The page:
Dumplings are also becoming more popular across the country, and Nahm has added different types recently, including steamed duck confit buns with crispy duck skin. A butternut squash dumpling was popular in the fall, and for the late spring she replaced it with dumplings stuffed with pea tendrils and tofu spiced with crispy shallots and fried mint leaves, served with a soy-vinegar dipping sauce.
As pork has gone from being mostly a breakfast item to a welcome dinner entrée, she has added a grilled pork chop with black garlic sauce and kimchi on top.
Pea tendrils also are part of her new asparagus dish, which is inspired by that vegetable’s affinity with eggs — as in asparagus with hollandaise sauce.
Pu Pu Platter (fritter bites, 2 sliders, 2 ribs, 2 chicken satay 2 ahi tartare, taro chips & pickled veggies) and Grilled NY Strip (rau ram salsa verde, toybox cherry tomatoes). (Photos: Kelly Puleio)
“In my mind I played with the idea that egg and asparagus go together,” she said. “Taking that idea, I also discussed it with my chef de cuisine and we sort of played and added some togarashi spice and chile oil to the egg to bring an Asian component, and then it was all tied together with a miso dressing,” and topped with a mound of pea tendrils.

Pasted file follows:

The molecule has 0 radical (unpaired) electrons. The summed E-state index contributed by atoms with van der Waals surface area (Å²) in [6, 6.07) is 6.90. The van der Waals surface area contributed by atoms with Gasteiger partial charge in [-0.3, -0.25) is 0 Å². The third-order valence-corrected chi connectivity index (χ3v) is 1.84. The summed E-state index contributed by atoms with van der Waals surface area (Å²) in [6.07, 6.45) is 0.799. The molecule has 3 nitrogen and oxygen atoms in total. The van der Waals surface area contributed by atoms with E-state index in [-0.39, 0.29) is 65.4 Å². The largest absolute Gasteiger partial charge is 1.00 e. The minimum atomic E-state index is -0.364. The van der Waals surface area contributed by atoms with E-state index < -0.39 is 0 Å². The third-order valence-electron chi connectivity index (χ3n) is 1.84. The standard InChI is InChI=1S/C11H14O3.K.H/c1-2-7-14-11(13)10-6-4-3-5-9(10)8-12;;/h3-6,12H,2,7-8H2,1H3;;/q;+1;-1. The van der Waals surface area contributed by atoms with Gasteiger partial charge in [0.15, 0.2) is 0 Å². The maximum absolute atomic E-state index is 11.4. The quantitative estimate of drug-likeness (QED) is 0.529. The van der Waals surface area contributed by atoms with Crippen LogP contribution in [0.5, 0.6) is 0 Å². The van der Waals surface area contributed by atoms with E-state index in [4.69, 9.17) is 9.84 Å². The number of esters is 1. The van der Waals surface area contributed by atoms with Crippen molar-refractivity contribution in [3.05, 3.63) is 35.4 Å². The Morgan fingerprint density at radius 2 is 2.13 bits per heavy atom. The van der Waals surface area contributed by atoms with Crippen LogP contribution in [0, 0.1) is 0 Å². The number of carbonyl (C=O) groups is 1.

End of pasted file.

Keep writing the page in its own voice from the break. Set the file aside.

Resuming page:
Sometimes her dishes are variations on Western classics, like asparagus with Hollandaise, and at other times she starts with a traditional Asian dish, like stir-fried noodles, augmented with local, seasonal ingredients like mushrooms and snap peas.
Of course, it doesn’t always work. A few years ago, Nahm tried a more healthful fried rice, which combined quinoa and organic millet with brown rice, stir-fried with seasonal vegetables and bok choi.
“Our guests really wanted the more traditional fried rice that we were serving before,” she said, so they dropped it.
“Perhaps we just did it too soon,” she said. “Maybe it’s something we’ll address again sometime soon to see if our current audience would be more receptive.”
This summer, Nahm plans to experiment with stone fruit.
“I love doing salads and such with stone fruit, and I think the Asian flavors really blend together well with that, because it’s a lot of acidic and spicy that always goes together well [with stone fruit],” she said. “So we’ve played with peaches in various ways, in dessert form and we’ve also incorporated it into our savory dishes, grilled, in salad, that sort of thing.”
This summer, diners might see crudo with plums, as long as they get good ones.
“That may go onto the menu, depending on how the fruit tastes,” she said.
Nahm said teaching her staff and fostering their professional growth has been one of the keys to retaining them.
“The sous chefs that I work with have been with me for the last eight, 10 years, so it’s a really tight-knit team,” she said.
It also helps to be nice, she said.
“We think of everyone that’s been with us as a family, and I think they feel the same way, so it’s like walking into a second home for them, and we continue to foster that,” she said.
“My teaching method has always been leading by example, and nurturing and sort of coaching rather than by being more disciplinary or more harsh,” she added. “Coming from that position is more positive, and you get better results.”
Contact Bret Thorn at [email protected]